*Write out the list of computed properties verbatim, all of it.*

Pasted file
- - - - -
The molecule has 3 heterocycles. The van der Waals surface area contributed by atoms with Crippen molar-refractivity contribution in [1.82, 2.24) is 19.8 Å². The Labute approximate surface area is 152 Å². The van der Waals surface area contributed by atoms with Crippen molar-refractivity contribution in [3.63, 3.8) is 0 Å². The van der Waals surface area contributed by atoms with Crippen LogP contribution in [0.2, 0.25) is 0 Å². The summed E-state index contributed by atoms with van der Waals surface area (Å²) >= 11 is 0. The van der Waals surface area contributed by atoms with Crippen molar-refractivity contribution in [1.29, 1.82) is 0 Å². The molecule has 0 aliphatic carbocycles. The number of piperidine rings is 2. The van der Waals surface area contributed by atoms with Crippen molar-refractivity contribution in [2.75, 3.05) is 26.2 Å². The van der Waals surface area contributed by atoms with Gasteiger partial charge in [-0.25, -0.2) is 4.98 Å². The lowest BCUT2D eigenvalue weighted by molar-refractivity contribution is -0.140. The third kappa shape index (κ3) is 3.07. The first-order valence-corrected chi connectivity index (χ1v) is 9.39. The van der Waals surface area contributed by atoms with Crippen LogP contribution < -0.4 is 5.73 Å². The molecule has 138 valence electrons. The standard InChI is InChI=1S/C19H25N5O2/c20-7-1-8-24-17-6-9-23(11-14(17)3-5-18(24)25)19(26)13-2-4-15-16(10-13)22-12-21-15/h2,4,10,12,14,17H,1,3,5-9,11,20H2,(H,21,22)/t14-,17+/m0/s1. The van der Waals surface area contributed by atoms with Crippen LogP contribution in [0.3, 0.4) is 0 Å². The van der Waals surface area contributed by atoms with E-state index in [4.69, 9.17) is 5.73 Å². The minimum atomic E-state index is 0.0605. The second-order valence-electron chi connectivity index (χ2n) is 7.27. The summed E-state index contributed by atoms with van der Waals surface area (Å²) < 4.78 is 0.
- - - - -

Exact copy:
The molecule has 3 heterocycles. The van der Waals surface area contributed by atoms with Crippen molar-refractivity contribution in [1.82, 2.24) is 19.8 Å². The Labute approximate surface area is 152 Å². The van der Waals surface area contributed by atoms with Crippen molar-refractivity contribution in [3.63, 3.8) is 0 Å². The van der Waals surface area contributed by atoms with Crippen LogP contribution in [0.2, 0.25) is 0 Å². The summed E-state index contributed by atoms with van der Waals surface area (Å²) >= 11 is 0. The van der Waals surface area contributed by atoms with Crippen molar-refractivity contribution in [1.29, 1.82) is 0 Å². The molecule has 0 aliphatic carbocycles. The number of piperidine rings is 2. The van der Waals surface area contributed by atoms with Crippen molar-refractivity contribution in [2.75, 3.05) is 26.2 Å². The van der Waals surface area contributed by atoms with Gasteiger partial charge in [-0.25, -0.2) is 4.98 Å². The lowest BCUT2D eigenvalue weighted by molar-refractivity contribution is -0.140. The third kappa shape index (κ3) is 3.07. The first-order valence-corrected chi connectivity index (χ1v) is 9.39. The van der Waals surface area contributed by atoms with Crippen LogP contribution < -0.4 is 5.73 Å². The molecule has 138 valence electrons. The standard InChI is InChI=1S/C19H25N5O2/c20-7-1-8-24-17-6-9-23(11-14(17)3-5-18(24)25)19(26)13-2-4-15-16(10-13)22-12-21-15/h2,4,10,12,14,17H,1,3,5-9,11,20H2,(H,21,22)/t14-,17+/m0/s1. The van der Waals surface area contributed by atoms with Crippen LogP contribution in [0.3, 0.4) is 0 Å². The van der Waals surface area contributed by atoms with E-state index in [4.69, 9.17) is 5.73 Å². The minimum atomic E-state index is 0.0605. The second-order valence-electron chi connectivity index (χ2n) is 7.27. The summed E-state index contributed by atoms with van der Waals surface area (Å²) < 4.78 is 0.